In “Manage Windows Services Remotely” we talked about using “services.msc” to connect to a remote Windows computer and manage its services. While that’s all well and good for one server, it can get tedious manually connecting your services.msc to remote computers all the time, especially if you have a set of multiple servers for which you are responsible. Here we’ll show you how you can create one Services MMC to rule them all.
First, fire up an empty MMC console from your workstation’s Start Menu. Remember, MMC stands for Microsoft Management Console and has a variety of uses for Windows system administrators.
You’ll see an empty “Console1” MMC window appear like the following.
Next, in the MMC console window, click the File menu and select “Add/Remove Snap In…” from the menu.
In the “Add or Remove Snap-ins” dialog, in the left list box under “Available snap-ins”, search for the Services snap-in. Select it and click the “Add >” button in the middle of the window.
In the next Services dialog window that opens, select “Another computer” and enter in the hostname of the server to which you want to connect one of your Services MMCs. Then click the Finish button to close the Services dialog.
Next, back in the “Add or Remove Snap-ins” dialog, in the right list box under “Selected snap-ins”, select your newly added Services snap-in, and click the “Edit Extensions” button to the right.
In the “Extensions for Services” dialog that opens, select the “Enable only selected extensions” radio button and uncheck the “Extended View” option below it. This helps remove some of the unnecessary “chrome” in the typical Services MMC, thus saving a little bit of screen real estate. For those who are interested, the Extended View chrome gives you a little side bar that shows the service description and some additional links to Start, Stop, or Restart the service; not a terribly useful option in our opinion.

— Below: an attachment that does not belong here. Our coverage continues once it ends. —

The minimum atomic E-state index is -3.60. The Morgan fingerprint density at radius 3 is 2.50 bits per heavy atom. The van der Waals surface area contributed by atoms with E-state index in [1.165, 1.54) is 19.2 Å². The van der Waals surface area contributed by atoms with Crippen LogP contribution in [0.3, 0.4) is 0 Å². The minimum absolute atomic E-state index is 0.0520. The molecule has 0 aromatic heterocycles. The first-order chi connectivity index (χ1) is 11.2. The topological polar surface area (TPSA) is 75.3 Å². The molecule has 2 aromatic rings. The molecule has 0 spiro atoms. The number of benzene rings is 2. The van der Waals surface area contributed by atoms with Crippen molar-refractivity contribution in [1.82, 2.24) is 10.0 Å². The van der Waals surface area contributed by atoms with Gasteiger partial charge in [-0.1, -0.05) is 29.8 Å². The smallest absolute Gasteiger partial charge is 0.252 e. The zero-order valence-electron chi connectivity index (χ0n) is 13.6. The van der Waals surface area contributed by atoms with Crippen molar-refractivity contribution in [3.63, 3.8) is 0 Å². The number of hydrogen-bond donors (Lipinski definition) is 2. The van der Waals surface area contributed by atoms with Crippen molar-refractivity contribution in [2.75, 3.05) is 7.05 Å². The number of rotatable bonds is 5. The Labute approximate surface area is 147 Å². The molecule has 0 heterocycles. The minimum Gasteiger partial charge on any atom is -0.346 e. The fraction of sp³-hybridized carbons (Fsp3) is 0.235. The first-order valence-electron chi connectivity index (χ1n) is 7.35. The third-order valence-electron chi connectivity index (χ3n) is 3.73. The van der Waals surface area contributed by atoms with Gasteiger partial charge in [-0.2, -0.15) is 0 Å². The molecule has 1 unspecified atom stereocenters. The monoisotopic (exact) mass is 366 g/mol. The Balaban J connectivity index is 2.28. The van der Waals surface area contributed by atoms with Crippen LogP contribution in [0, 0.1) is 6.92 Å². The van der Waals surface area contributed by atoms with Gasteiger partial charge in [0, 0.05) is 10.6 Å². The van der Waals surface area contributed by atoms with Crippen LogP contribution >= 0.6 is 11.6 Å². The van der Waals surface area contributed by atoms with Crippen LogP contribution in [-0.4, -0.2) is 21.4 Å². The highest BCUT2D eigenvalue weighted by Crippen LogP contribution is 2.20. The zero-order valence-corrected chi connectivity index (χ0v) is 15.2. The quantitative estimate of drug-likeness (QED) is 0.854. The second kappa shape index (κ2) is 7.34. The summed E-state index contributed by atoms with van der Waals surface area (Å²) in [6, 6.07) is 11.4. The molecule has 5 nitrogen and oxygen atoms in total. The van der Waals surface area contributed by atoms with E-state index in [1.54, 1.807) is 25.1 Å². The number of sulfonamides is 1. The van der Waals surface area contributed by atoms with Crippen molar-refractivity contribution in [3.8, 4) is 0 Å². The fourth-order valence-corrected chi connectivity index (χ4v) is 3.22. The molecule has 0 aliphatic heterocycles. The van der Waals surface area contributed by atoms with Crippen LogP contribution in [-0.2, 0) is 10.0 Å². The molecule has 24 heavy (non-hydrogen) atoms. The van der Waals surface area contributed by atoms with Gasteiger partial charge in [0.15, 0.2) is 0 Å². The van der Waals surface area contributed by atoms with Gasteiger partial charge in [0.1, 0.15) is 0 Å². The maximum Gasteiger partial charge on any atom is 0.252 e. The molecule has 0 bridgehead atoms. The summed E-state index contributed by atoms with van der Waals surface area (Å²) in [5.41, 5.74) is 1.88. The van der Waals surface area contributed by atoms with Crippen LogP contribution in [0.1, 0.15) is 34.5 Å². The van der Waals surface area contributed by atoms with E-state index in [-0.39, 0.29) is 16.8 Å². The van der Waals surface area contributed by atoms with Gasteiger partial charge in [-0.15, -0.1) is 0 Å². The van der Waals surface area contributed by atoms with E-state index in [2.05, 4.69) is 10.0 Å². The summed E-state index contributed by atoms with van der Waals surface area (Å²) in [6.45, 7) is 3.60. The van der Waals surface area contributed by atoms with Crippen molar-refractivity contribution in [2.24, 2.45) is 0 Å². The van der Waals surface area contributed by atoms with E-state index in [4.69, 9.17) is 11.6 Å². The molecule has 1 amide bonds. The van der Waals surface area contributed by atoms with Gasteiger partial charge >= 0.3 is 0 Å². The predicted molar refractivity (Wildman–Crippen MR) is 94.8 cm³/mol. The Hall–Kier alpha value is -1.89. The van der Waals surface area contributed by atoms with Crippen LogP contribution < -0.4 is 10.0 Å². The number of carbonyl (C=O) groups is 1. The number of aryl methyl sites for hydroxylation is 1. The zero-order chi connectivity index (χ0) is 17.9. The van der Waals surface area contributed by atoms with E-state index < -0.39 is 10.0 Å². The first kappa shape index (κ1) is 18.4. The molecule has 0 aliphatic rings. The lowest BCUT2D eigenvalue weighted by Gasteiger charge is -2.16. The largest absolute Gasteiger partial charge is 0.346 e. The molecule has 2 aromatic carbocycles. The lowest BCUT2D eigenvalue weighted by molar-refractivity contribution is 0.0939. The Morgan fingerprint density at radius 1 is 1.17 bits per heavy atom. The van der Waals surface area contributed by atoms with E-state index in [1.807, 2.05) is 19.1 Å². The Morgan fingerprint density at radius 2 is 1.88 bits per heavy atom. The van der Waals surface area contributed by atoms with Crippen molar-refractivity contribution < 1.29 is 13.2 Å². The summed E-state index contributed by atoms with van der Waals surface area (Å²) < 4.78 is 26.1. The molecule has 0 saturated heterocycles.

After you’ve unchecked Extended View, click OK to close the “Extensions for Services” dialog.
Repeat these steps (go to the MMC’s File menu, select “Add/Remove Snap-in..”, and so on) until you’ve added all of the servers you’re interested in to this single MMC console. Then, back in the “Console1” MMC window, right click the “Console Root” folder icon in the left hand tree view and select “Rename” from the context menu, and give the folder a descriptive name like “Production Servers”, “Web Servers” or something else that describes the servers you are managing with this one “uber” MMC.
Next, in the Console1 MMC’s File menu, click “Save As…” and save the MMC with a descriptive file name. If you will be sharing this MMC with other team members, we recommend you save it to a well known network share folder so that others can benefit from it as well.
After you’ve saved the MMC, you’re basically done. In the future you simply locate your MMC file again and open it up to begin using it as you originally set it up. However, you may notice that every time you close the MMC, it will prompt you to save changes, even if you didn’t really change anything in it, other than the selected server. To prevent this from happening, in your MMC’s File menu, select “Options…”
In the Options dialog that opens, change the “Console mode” drop down to “User mode – limited access, single window” and check the “Do not save changes to this console”. Then click OK and save your MMC one more time. Going forward, you won’t be nagged to save changes to it whenever you close your MMC.
But what if you need to change your MMC in the future? After you set your MMC to “User mode” like above, in order to change it, you will need to right click on the MMC icon in Windows Explorer, and select “Author” from the context menu. This will open your MMC in a sort of “edit mode” that will allow you to make changes to it and save those changes for next time.
And that’s it! You now have one Services MMC to rule them all. Just remember if your team launches this single MMC file from the same location, any changes made will be visible to everyone the next time they open the MMC. And the last person to save changes to the MMC “wins” in case of edit conflicts.
Also, as you may have noticed when adding the Services snap-in above, there are many other snap-ins you can add to an MMC console, so you can create similar “uber” MMC console for everything from Remote Desktop connections, to Task Schedulers, and more!